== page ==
Our governments just seem to do whatever they please and we all just sit back and take it without a fight. I am not targeting one particular party here either. My respect for all parties has been sent plummeting down to nothing by years of greed, lies, immorality, cheating, tax-dodging and looking for personal gain by the very people we are supposed to have elected democratically to be our representatives and role models.

I am not advocating violence or destruction. That is not my way at all. But I despair at the lack of backbone and spirit that seems to be part of our modern society. Sadly I can’t see it getting any better either as our next generation go through an education system which will ensure that they know every King and Queen of England and the dates of their reigns but that can’t solve problems, take risks, communicate eloquently or be creative and innovative.

It’s no good just depending on the few to shout for us – the Owen Joneses and Tom Watsons of the world. If we don’t shout out, nobody will listen. 

Toilet roll

Love it or hate it, toilet roll is pretty important in our lives. Yet who would think it can be such a problematic thing?

Firstly, there’s the big debate as to whether you have it rolling out from the front or the back of your toilet roll holder. Personally I’m a ‘front’ type of gal so when I go to other people’s houses it feels odd to see it coming from the back. I resist the urge to change it on their behalf though. Most of the time. 

Next we have quality. There are some things I just don’t scrimp on. Toilet roll is one of those things. I have to have good quality – even though my daughter, who works for the local water company, tells me that it is not good for the drains as it doesn’t break down easily. (Sorry @loveyourdrain on Twitter, whose name is Dwaine Pipe and has my favourite radio ad, the words of which are ‘Only toilet paper, pee and poo go down the loo. Inspired).   But who wants flimsy, feeble toilet roll (I won’t go into the reasons here).

I am old enough to remember Izal. They had it at my Secondary School. It was dreadful stuff like tracing paper impregnated with some stinky disinfectant type chemical.  Even more bizarre, I often stayed with my grandmother as a little girl and she told me that they used to rip up newspaper into squares and put them on a hook in the ‘lavvy’ (which of course was across the yard outside). Now this seems a rather satisfactory use for modern day newspapers. We aren’t allowed to wrap our fish and chips up with them any more (health and safety) so using them as toilet paper seems curiously satisfying.  She also told me that they would buy oranges with the paper round them and flatten and smooth this paper to use in the toilet. I have incredibly fond memories of my Grandma and sights and sounds will often take me back to the time I spent with her. She kept a paraffin lamp in the outside toilet to prevent it freezing in the winter. The smell of paraffin burning takes me back to that place. Anyway, I digress…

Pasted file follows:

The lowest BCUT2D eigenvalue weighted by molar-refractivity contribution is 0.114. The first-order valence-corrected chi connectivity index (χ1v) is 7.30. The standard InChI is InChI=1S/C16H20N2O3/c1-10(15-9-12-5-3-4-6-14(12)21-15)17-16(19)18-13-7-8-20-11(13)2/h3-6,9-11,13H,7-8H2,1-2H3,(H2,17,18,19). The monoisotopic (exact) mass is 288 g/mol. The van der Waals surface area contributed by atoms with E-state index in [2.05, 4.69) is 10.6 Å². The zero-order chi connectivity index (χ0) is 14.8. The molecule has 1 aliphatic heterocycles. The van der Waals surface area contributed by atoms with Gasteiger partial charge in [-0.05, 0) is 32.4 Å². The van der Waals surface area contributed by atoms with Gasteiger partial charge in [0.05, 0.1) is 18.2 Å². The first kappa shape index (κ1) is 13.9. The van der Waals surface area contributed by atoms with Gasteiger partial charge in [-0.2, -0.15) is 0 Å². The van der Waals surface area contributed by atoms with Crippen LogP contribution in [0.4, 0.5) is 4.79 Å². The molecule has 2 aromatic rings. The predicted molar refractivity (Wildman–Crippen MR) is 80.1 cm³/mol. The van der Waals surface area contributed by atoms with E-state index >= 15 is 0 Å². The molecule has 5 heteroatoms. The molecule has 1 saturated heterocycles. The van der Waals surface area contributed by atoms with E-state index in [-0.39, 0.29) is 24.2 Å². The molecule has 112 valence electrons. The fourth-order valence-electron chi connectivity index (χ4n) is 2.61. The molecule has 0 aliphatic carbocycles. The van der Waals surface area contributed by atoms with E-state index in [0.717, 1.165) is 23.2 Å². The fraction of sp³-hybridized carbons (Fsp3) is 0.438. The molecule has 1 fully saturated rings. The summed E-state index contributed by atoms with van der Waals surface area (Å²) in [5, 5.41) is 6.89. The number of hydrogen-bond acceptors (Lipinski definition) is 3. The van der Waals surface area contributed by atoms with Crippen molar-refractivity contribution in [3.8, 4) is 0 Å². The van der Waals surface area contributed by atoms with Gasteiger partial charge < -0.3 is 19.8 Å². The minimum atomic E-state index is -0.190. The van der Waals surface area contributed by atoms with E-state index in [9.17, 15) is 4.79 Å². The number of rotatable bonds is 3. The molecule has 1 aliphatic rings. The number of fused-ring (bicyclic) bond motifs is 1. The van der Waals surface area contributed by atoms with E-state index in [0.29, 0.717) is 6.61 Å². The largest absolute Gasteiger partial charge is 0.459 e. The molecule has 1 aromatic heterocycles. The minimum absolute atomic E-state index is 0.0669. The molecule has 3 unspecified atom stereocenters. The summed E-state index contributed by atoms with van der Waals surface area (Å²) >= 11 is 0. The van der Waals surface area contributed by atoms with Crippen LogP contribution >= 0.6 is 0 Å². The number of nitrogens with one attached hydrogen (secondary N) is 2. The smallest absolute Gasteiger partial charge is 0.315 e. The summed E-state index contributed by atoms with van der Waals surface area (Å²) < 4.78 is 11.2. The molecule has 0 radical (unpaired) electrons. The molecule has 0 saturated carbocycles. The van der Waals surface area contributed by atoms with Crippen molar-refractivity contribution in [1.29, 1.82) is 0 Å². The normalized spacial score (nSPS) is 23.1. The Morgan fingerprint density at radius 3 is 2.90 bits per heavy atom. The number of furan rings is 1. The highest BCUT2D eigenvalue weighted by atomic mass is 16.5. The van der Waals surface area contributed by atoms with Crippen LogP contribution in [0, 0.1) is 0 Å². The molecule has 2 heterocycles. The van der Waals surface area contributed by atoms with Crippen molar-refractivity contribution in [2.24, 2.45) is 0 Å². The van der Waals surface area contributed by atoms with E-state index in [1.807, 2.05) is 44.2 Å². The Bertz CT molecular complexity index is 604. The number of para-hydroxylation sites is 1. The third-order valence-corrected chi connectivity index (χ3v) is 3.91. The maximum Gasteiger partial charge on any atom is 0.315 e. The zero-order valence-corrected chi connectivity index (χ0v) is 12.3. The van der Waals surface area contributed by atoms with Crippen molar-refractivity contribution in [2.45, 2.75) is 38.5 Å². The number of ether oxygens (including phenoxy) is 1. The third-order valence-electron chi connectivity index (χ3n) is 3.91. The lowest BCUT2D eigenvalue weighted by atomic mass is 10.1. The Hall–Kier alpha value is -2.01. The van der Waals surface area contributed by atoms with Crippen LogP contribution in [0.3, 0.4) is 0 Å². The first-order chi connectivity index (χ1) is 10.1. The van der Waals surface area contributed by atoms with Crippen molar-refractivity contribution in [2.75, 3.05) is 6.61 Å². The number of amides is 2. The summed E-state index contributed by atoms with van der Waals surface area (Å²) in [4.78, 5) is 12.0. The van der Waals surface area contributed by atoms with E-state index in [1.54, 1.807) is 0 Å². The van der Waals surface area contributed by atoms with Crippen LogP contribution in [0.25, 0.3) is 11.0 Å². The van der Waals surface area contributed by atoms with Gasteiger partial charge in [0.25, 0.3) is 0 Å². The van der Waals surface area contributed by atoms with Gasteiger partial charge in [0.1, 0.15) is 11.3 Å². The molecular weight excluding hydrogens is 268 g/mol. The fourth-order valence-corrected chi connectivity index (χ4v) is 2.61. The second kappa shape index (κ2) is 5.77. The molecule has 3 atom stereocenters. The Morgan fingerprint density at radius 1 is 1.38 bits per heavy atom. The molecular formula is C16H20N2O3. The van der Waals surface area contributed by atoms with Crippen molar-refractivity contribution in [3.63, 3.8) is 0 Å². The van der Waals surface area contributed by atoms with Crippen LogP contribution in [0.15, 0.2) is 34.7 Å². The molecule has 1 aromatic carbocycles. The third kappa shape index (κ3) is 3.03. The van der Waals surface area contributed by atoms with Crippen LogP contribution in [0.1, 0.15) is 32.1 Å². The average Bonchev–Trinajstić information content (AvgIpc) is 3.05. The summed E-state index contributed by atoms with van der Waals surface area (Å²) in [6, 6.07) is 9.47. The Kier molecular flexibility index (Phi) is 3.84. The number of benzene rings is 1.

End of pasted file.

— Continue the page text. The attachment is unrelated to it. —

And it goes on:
Now we seem to have another raging debate, perpetrated by a toilet roll manufacturer, as to whether you ‘scrunch’ or ‘fold’. I’m not revealing my preference here though bearing in mind my previous references to OCD you will be able to guess accurately.

Who would have thought that a simple roll of paper could cause such aggravation?


Socks come in pairs. We wear them (most of us) as a pair and then put them in the washing basket (or, in the case of Mr. Whinge, do a stamping bull act on the bedroom floor and just leave them there). Next they go in the washer and from there they go into the tumble drier. The next step is to collect everything from the tumble drier and take them to the ironing board. Ah, yes, well I did mention earlier that I’m ever so slightly OCD, didn’t I? I do iron socks – nice and flat just like when you buy them – and pair them up again before putting them back in the drawer.

So why is there always an odd one left over? Why does its partner never reappear in the next wash load, but leave the odd sock to lurk in a lonely manner at the back of the drawer to be joined by another different odd one the following week? I am thinking of taking up making sock puppets from all these odd socks, but where is the mysterious place where the other halves go?

Does anyone know?


Why is it that all the foods we like most are the ones that are the worst for our health?

I love bread, butter, chocolate, biscuits, sweets and cake. I could literally snack on these things all day long. I would be quite happy not to ever have a proper meal again. I do know though that my body needs those good things like vegetables and fruit. So, I do have a proper lunch and dinner each day under suffrance.

Imagine if the tables were turned and you HAD to eat cake and chocolate every day to stay healthy. What a lovely world that would be. I wouldn’t have to sneak into the kitchen and steal biscuits where my husband couldn’t see me or hide chocolate in places where only I know. I could brag that I get my five a day very easily and tweet my ‘healthy eating’ out to the whole world.

Oh well……it’s a nice dream.